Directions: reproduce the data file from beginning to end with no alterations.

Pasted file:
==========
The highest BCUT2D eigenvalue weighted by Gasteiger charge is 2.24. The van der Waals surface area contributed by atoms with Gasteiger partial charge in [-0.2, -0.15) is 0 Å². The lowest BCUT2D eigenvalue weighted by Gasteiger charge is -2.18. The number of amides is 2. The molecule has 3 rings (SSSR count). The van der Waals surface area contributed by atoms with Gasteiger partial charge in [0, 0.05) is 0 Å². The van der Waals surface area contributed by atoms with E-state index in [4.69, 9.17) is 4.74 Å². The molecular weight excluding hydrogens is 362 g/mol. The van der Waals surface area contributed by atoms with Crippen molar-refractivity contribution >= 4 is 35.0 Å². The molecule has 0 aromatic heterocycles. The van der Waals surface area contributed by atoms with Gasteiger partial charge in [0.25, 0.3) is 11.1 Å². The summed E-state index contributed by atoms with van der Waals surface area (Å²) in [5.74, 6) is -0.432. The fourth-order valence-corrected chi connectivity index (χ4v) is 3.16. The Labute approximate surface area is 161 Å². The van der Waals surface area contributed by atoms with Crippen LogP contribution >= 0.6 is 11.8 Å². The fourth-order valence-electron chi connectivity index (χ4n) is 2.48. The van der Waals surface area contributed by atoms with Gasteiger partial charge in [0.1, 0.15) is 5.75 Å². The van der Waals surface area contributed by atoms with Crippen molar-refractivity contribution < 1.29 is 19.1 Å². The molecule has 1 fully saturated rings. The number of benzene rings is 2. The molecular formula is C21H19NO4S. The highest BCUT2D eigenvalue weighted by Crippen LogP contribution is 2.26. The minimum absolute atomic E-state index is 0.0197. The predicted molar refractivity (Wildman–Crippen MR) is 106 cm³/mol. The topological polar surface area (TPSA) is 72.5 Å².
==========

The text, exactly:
The highest BCUT2D eigenvalue weighted by Gasteiger charge is 2.24. The van der Waals surface area contributed by atoms with Gasteiger partial charge in [-0.2, -0.15) is 0 Å². The lowest BCUT2D eigenvalue weighted by Gasteiger charge is -2.18. The number of amides is 2. The molecule has 3 rings (SSSR count). The van der Waals surface area contributed by atoms with Gasteiger partial charge in [0, 0.05) is 0 Å². The van der Waals surface area contributed by atoms with E-state index in [4.69, 9.17) is 4.74 Å². The molecular weight excluding hydrogens is 362 g/mol. The van der Waals surface area contributed by atoms with Crippen molar-refractivity contribution >= 4 is 35.0 Å². The molecule has 0 aromatic heterocycles. The van der Waals surface area contributed by atoms with Gasteiger partial charge in [0.25, 0.3) is 11.1 Å². The summed E-state index contributed by atoms with van der Waals surface area (Å²) in [5.74, 6) is -0.432. The fourth-order valence-corrected chi connectivity index (χ4v) is 3.16. The Labute approximate surface area is 161 Å². The van der Waals surface area contributed by atoms with Crippen LogP contribution >= 0.6 is 11.8 Å². The fourth-order valence-electron chi connectivity index (χ4n) is 2.48. The van der Waals surface area contributed by atoms with Gasteiger partial charge in [0.1, 0.15) is 5.75 Å². The van der Waals surface area contributed by atoms with Crippen molar-refractivity contribution < 1.29 is 19.1 Å². The molecule has 1 fully saturated rings. The number of benzene rings is 2. The molecular formula is C21H19NO4S. The highest BCUT2D eigenvalue weighted by Crippen LogP contribution is 2.26. The minimum absolute atomic E-state index is 0.0197. The predicted molar refractivity (Wildman–Crippen MR) is 106 cm³/mol. The topological polar surface area (TPSA) is 72.5 Å².